University of Michigan: Consumer sentiment dips in July

In this June 9, 2015, photo, shopper Miguel Ramirez, left, pays Angel Hernandez for his merchandise at a local fruit store in the Little Havana area of Miami.  The University of Michigan issues its monthly index of consumer sentiment for July on Friday, July 31, 2015. (AP Photo/Alan Diaz)
In this June 9, 2015, photo, shopper Miguel Ramirez, left, pays Angel Hernandez for his merchandise at a local fruit store in the Little Havana area of Miami. The University of Michigan issues its monthly index of consumer sentiment for July on Friday, July 31, 2015. (AP Photo/Alan Diaz)

WASHINGTON (AP) — U.S. consumer sentiment slipped this month but remains at healthy levels, the University of Michigan said Friday.

Michigan’s index of consumer sentiment fell to 93.1 in July from 96.1 the previous month.

Richard Curtin, chief economist for the survey, blamed the drop on the “disappointing pace of economic growth.”

On Thursday, the U.S. government reported that the economy rose at a steady but unspectacular annual rate of 2.3 percent from April to June.

Still, Curtin said the sentiment index has averaged 94.5 since December, the highest eight-month average since 2004. He attributed the healthy level of consumer optimism to “modestly positive news on jobs and wages.”

The index was at 81.8 a year ago.

Employers added a solid 223,000 jobs last month, and unemployment has dropped to a seven-year low 5.3 percent.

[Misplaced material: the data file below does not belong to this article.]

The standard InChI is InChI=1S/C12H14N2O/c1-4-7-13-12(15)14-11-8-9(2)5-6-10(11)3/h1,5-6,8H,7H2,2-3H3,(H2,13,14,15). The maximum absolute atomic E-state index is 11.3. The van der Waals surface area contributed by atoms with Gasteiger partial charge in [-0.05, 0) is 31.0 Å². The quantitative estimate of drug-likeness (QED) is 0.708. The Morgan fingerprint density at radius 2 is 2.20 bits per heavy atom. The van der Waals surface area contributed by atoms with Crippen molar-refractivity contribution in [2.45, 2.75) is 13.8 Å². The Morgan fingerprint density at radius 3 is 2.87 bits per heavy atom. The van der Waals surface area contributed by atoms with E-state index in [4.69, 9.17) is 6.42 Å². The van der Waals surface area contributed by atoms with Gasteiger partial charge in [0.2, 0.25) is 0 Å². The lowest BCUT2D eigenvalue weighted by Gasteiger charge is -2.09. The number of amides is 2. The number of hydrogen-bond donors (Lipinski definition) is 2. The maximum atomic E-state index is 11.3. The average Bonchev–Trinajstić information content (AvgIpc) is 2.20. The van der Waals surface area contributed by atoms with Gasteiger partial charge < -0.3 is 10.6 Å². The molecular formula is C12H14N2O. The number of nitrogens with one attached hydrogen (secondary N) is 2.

“Gains in home prices and jobs have helped stabilize household wealth,” economists Maninder Sibia and Steven Wood of the Economic Advisory Service wrote in a research note. “But recent headlines about financial volatility in Greece and China may have left consumers with a less positive outlook after moderate increase last month.”

On Tuesday, the Conference Board, a business research group, said its consumer confidence index dropped to the lowest level since September, attributing the plunge to worries about the outlook for jobs, the ongoing debt crisis in Greece and a stock-market freefall in China.

The U.S. economy got off to a bad start this year, growing at an annual rate of just 0.6 percent from January through March, before gaining some momentum in the second quarter. Economists say the outlook is likely strong enough for the Federal Reserve to raise short-term interest rates later this year. The Fed has kept short-term rates near zero since December 2008.

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